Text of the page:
Jeopardy!' Champ Amy Schneider Tied For Second Place for Most Consecutive Wins, Talks Trans Visibility

Former 'Jeopardy!' champ calls for rules change, limit on wins

Jason A. Michael

Her streak continues. Dayton, Ohio native Amy Schneider, the first trans person to qualify for the “Jeopardy!” Tournament of Champions, is now tied for second place for most consecutive wins on the popular game show. So far, she has won 38 games — the same as last year’s runaway champ Matt Amodio — and secured $1,307,200 in total earnings. If she wins Monday’s game she will bump Amodio to third and stand alone in second place.

But not everyone is happy with Schneider’s remarkable accomplishment. A former “Jeopardy!” five-time champion, Tom Nichols, told Boston Public Radio that he believes the show should revert to previous rules which capped winning streaks at five wins. After that, “Jeopardy!” champs used to be “retired.”

The rules were changed in 2003 and the following year, in 2004, Ken Jennings went on a winning streak that lasted for 74 games and earned him $2,520,700. Today, Jennings is a “Jeopardy!” host who rotates hosting duties with Mayim Bialik.

“After about two or three wins, I think you’ve got such an advantage,” Nichols said. “You’ve been using the buzzer, which is much more important than people realize. You’re a lot more comfortable in the studio. You understand the rhythm of the game.”

Nichols said that up against long-term champions, new contestants “don’t really have much of a chance, and that’s purely because the returning champions have mastered the mechanics of the game.”

Sounding a bit like sour grapes, Nichols continued: “There’s a reason why they used to retire you,” he said. “But the ratings are up, and people want to treat it like a sport and professionalize it. You might as well move the show to Vegas.”

Schneider, now with just over 87,000 followers on her official Twitter account @Jeopardamy, posted Friday about that day’s score-tying game.

“So I'd just had my best game ever [on Thursday], and I'd historically done well on Fridays,” she tweeted. “But the score starts at 0 every game. Would I be able to finish out the day, and tie Matt Amodio? I was about to find out!”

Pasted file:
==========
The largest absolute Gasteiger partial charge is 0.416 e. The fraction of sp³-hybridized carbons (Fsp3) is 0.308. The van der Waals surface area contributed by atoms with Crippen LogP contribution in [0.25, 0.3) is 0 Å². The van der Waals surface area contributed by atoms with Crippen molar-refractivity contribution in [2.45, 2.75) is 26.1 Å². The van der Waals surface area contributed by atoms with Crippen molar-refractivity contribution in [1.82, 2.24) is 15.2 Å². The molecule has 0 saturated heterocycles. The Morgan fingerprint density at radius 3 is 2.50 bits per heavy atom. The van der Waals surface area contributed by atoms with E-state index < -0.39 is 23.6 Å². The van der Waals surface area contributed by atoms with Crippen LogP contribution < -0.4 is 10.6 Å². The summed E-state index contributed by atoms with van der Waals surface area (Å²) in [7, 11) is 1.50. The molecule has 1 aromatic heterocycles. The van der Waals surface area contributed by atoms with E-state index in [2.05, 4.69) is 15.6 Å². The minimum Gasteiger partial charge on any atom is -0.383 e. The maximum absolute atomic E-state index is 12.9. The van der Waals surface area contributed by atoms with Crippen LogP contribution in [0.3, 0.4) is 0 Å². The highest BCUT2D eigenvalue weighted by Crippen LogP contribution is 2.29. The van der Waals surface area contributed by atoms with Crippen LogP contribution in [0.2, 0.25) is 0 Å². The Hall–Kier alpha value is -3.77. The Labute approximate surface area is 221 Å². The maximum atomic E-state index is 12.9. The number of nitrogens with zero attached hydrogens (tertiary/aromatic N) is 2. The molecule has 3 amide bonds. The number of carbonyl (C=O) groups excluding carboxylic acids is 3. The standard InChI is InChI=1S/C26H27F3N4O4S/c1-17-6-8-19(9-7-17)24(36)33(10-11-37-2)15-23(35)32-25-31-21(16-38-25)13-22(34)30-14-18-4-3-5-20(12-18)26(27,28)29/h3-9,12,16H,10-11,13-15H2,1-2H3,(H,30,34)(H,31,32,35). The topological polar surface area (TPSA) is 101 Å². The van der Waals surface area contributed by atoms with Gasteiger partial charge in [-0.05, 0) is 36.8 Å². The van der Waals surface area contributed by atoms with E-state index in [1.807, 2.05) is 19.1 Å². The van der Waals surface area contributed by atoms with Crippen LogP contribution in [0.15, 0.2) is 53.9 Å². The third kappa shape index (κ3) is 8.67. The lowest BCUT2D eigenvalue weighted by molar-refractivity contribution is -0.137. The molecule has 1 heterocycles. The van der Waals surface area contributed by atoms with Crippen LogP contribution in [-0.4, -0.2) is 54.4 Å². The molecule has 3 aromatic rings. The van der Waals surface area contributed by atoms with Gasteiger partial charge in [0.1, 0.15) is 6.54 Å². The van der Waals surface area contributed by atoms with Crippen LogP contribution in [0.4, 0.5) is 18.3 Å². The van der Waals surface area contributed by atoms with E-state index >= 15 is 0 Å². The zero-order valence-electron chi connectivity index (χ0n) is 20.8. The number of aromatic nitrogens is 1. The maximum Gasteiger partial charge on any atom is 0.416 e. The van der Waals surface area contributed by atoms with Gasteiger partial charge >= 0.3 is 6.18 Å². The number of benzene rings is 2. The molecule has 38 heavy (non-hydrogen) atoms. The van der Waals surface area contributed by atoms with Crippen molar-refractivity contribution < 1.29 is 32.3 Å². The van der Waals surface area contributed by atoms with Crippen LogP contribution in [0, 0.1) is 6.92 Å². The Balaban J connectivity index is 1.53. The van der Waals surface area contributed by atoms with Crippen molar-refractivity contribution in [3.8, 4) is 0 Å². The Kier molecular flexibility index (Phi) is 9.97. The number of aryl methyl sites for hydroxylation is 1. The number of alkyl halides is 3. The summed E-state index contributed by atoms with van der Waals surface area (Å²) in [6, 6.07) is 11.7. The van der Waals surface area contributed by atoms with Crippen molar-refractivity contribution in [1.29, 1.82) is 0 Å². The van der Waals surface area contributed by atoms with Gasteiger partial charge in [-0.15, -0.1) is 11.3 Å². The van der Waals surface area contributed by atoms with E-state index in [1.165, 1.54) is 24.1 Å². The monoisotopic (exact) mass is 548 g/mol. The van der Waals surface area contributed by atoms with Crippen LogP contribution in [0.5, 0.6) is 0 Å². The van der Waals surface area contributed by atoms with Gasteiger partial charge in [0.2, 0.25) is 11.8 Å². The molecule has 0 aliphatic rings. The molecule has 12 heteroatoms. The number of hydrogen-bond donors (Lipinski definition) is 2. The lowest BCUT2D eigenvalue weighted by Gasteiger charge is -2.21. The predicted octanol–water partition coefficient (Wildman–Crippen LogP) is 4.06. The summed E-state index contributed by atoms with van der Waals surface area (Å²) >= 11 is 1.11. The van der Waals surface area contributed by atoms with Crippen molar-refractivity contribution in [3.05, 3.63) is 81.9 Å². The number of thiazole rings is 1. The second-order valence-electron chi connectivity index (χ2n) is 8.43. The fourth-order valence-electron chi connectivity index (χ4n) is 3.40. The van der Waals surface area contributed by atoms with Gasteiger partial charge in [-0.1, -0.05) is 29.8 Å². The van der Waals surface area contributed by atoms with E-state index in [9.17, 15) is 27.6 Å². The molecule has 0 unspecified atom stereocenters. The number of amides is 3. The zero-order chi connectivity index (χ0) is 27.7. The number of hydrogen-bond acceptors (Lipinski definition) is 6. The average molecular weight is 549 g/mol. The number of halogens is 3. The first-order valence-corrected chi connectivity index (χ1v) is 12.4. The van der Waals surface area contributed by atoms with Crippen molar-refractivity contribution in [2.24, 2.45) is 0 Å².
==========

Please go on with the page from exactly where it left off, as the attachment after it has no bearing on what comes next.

And find out she did. Schneider had another runaway game on Friday. Earlier in the week she did a Zoom interview with Katie Couric for Couric’s YouTube channel. There she talked about the importance of trans representation on television.

“I think that it’s the best thing that’s come out of this,” she said. “All the messages I’ve heard from both trans people and families and loved ones of trans people, and especially those where they talk about parents and grandparents who, for the first time, kind of get it and understand that I’m just a woman and it’s not as complicated as they thought.”

Undoubtedly, Schneider’s streak on the show has changed some hearts and minds.

“'Jeopardy!’ reaches an older demographic that have a lifetime of experience before trans people became accepted and visible so for a lot of them this is sort of their first major exposure to a trans person," she said. "So that was definitely something I was very conscious of while we were taping the episodes, that I really needed to put my best foot forward the whole time because I was representing a lot of people.”


From the Pride Source Marketplace

Go to the Marketplace
Directory default
Creating positive social change supporting all forms of gender identity and expression through…
Learn More
Directory default
Home of  the Flint Symphony Orchestra, Flint School of Performing Arts and Flint Repertory Theatre
Learn More